I feel your pain, Bryce. 
Send me your Tales of Pain

In case you missed it...

Sprint Reads

 Turns out South African pro Richard Murray has artial fibrilliation, just like Dave Scott (video #12 above).

 No excuses to miss that swim set! This startup in New Jersey makes pool owners $ by renting them out.

 Among Sports Illustrated’s Fittest 50 in 2021 are Sara Hall, marathon, Courtney Dauwalter, ultra running, Katie Ledecky, swimming, Eliud Kipchoge, marathon, and Jim Walmsley, ultra running.

 Who doesn't love Luis? He'll be in an upcoming SLT documentary series

 Time to put a ring on it? Oura Health has raised $100 million in Series C funding, bringing the company’s total funds to $148.3 million.

 Foam rolling day, really?

 Super League Triathlon Announces 2021 Championship Series.

 When Danny Mac releases a new video, you can't ignore it.

 UTMB and IRONMAN partner to launch UTMB World Series.

check mark Follow me on Strava and Instagram and I'll follow you back.

None of the Sprint Reads are sponsored or affiliate links.

Home Massage from Addaday

If you're looking for a massage or recovery product, check out Addaday.

Turns out tri legend Chris Lieto is working for them and he set me up with an affiliate link.

They only ship to the US, for now.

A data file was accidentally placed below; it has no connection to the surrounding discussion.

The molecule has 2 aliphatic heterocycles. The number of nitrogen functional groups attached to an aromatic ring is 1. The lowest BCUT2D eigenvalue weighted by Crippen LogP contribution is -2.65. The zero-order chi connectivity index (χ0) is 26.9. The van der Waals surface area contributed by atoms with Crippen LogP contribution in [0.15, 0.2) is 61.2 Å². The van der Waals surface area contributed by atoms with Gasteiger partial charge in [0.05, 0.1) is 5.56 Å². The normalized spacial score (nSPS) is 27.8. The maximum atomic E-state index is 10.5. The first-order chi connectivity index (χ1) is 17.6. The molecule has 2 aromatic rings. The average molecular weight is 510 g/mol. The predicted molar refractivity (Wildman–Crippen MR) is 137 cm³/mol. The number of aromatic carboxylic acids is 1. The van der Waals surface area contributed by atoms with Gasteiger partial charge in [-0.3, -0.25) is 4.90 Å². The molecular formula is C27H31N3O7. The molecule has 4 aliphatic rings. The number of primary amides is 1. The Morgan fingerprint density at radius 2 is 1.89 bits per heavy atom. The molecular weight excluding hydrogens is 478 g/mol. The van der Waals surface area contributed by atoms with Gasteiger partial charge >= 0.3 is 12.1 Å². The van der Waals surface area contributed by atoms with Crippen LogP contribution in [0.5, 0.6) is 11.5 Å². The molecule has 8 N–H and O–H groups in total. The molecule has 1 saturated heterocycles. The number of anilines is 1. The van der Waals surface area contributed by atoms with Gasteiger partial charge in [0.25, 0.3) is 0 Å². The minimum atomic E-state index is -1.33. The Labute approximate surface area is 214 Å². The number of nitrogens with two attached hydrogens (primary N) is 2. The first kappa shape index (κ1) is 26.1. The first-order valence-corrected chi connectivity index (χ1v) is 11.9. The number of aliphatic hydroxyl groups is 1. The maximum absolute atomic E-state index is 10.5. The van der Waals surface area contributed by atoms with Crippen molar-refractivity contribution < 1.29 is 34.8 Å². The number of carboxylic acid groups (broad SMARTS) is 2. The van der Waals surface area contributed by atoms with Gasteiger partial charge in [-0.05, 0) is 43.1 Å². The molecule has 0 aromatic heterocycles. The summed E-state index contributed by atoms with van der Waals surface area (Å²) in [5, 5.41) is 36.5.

15% off UCAN

  If you are in the US, and you want a deal on nutrition, go for UCAN.

Get 15% off with this link:

 Doing so gives you a good deal but also supports me.

Optimize your Nutrition

Want to know more about how food can support you with your performance goals?

Looking for a deeper understanding on how to improve your training, recovery and your sleep?

Reach out to
Karelle Laurent Nutrition (DipION mBANT rCHCN), a registered nutrition therapist (and triathlete!) to get expert help around those topics, how to best implement changes in your everyday diet, and get the best out of your training.

Receive 15% off your first consultation
here when you quote IronmanHacks.

Alternatively, you can book a free 15 min phone chat

I have personally worked with Karelle and I can vouch for her. -Andrew

 Tri Planner App

Need help getting organized for your races?

The IronHacks app allows you to:
1.   Calculate race split times (swim, bike, run, transitions)
2.    Calculate how much of what foods to eat per hour (200+ endurance fuels in the database)
3.    Get organized with a packing checklist